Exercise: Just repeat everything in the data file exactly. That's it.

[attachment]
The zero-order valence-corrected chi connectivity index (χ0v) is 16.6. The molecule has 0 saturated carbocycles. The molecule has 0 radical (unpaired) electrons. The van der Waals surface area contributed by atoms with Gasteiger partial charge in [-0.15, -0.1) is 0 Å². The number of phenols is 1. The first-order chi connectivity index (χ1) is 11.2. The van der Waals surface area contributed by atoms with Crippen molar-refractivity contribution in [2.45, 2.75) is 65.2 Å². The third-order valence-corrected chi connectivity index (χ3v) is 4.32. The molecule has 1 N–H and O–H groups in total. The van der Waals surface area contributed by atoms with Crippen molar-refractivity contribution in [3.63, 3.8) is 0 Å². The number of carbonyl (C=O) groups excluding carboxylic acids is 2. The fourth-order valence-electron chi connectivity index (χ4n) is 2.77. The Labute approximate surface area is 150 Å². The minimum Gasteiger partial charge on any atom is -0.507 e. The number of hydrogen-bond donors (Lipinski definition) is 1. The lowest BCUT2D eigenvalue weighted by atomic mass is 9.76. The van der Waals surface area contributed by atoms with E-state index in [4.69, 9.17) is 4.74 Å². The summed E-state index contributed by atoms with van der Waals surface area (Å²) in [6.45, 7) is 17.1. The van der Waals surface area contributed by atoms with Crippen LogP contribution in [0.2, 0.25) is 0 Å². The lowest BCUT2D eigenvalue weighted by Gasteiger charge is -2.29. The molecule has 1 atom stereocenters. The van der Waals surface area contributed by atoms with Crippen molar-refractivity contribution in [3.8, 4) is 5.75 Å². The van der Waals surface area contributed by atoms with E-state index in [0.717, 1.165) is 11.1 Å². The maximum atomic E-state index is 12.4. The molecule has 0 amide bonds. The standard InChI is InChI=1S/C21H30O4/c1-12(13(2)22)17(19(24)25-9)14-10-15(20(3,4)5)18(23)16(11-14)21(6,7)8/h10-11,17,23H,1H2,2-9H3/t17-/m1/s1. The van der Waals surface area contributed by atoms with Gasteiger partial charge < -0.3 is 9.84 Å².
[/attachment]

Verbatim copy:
The zero-order valence-corrected chi connectivity index (χ0v) is 16.6. The molecule has 0 saturated carbocycles. The molecule has 0 radical (unpaired) electrons. The van der Waals surface area contributed by atoms with Gasteiger partial charge in [-0.15, -0.1) is 0 Å². The number of phenols is 1. The first-order chi connectivity index (χ1) is 11.2. The van der Waals surface area contributed by atoms with Crippen molar-refractivity contribution in [2.45, 2.75) is 65.2 Å². The third-order valence-corrected chi connectivity index (χ3v) is 4.32. The molecule has 1 N–H and O–H groups in total. The van der Waals surface area contributed by atoms with Crippen molar-refractivity contribution in [3.63, 3.8) is 0 Å². The number of carbonyl (C=O) groups excluding carboxylic acids is 2. The fourth-order valence-electron chi connectivity index (χ4n) is 2.77. The Labute approximate surface area is 150 Å². The minimum Gasteiger partial charge on any atom is -0.507 e. The number of hydrogen-bond donors (Lipinski definition) is 1. The lowest BCUT2D eigenvalue weighted by atomic mass is 9.76. The van der Waals surface area contributed by atoms with E-state index in [4.69, 9.17) is 4.74 Å². The summed E-state index contributed by atoms with van der Waals surface area (Å²) in [6.45, 7) is 17.1. The van der Waals surface area contributed by atoms with Crippen LogP contribution in [0.2, 0.25) is 0 Å². The lowest BCUT2D eigenvalue weighted by Gasteiger charge is -2.29. The molecule has 1 atom stereocenters. The van der Waals surface area contributed by atoms with Crippen molar-refractivity contribution in [3.8, 4) is 5.75 Å². The van der Waals surface area contributed by atoms with E-state index in [0.717, 1.165) is 11.1 Å². The maximum atomic E-state index is 12.4. The molecule has 0 amide bonds. The standard InChI is InChI=1S/C21H30O4/c1-12(13(2)22)17(19(24)25-9)14-10-15(20(3,4)5)18(23)16(11-14)21(6,7)8/h10-11,17,23H,1H2,2-9H3/t17-/m1/s1. The van der Waals surface area contributed by atoms with Gasteiger partial charge < -0.3 is 9.84 Å².